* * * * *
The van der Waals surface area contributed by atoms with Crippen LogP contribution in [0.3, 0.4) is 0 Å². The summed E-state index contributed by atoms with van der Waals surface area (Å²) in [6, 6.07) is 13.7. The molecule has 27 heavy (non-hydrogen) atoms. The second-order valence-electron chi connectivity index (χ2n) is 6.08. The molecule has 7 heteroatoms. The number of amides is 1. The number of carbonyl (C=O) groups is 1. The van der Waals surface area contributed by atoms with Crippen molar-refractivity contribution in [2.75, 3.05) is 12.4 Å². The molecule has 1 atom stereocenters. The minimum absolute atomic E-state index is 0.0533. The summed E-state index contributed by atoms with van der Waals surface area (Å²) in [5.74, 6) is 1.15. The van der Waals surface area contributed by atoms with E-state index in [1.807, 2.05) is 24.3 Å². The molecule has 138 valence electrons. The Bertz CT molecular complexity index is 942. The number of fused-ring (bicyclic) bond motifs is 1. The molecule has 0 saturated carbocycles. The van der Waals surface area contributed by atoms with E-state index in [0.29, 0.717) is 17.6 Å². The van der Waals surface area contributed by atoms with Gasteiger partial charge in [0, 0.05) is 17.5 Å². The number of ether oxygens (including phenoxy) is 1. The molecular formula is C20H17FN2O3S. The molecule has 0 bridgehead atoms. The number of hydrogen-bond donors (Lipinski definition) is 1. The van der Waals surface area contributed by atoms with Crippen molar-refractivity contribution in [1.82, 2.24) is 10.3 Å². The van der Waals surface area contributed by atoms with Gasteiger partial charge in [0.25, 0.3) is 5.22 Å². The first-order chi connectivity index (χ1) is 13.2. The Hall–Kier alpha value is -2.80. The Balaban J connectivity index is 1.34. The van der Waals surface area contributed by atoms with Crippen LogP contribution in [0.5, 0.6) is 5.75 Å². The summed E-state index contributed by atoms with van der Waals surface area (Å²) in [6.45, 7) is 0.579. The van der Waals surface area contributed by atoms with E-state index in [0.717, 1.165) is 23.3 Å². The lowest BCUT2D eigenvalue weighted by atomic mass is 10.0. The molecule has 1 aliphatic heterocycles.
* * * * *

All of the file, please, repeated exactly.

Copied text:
The van der Waals surface area contributed by atoms with Crippen LogP contribution in [0.3, 0.4) is 0 Å². The summed E-state index contributed by atoms with van der Waals surface area (Å²) in [6, 6.07) is 13.7. The molecule has 27 heavy (non-hydrogen) atoms. The second-order valence-electron chi connectivity index (χ2n) is 6.08. The molecule has 7 heteroatoms. The number of amides is 1. The number of carbonyl (C=O) groups is 1. The van der Waals surface area contributed by atoms with Crippen molar-refractivity contribution in [2.75, 3.05) is 12.4 Å². The molecule has 1 atom stereocenters. The minimum absolute atomic E-state index is 0.0533. The summed E-state index contributed by atoms with van der Waals surface area (Å²) in [5.74, 6) is 1.15. The van der Waals surface area contributed by atoms with E-state index in [1.807, 2.05) is 24.3 Å². The molecule has 138 valence electrons. The Bertz CT molecular complexity index is 942. The number of fused-ring (bicyclic) bond motifs is 1. The molecule has 0 saturated carbocycles. The van der Waals surface area contributed by atoms with E-state index in [0.29, 0.717) is 17.6 Å². The van der Waals surface area contributed by atoms with Gasteiger partial charge in [0, 0.05) is 17.5 Å². The number of ether oxygens (including phenoxy) is 1. The molecular formula is C20H17FN2O3S. The molecule has 0 bridgehead atoms. The number of hydrogen-bond donors (Lipinski definition) is 1. The van der Waals surface area contributed by atoms with Crippen molar-refractivity contribution in [1.82, 2.24) is 10.3 Å². The van der Waals surface area contributed by atoms with Gasteiger partial charge in [0.25, 0.3) is 5.22 Å². The first-order chi connectivity index (χ1) is 13.2. The Hall–Kier alpha value is -2.80. The Balaban J connectivity index is 1.34. The van der Waals surface area contributed by atoms with Crippen LogP contribution in [0.5, 0.6) is 5.75 Å². The summed E-state index contributed by atoms with van der Waals surface area (Å²) in [6.45, 7) is 0.579. The van der Waals surface area contributed by atoms with E-state index in [0.717, 1.165) is 23.3 Å². The lowest BCUT2D eigenvalue weighted by atomic mass is 10.0. The molecule has 1 aliphatic heterocycles.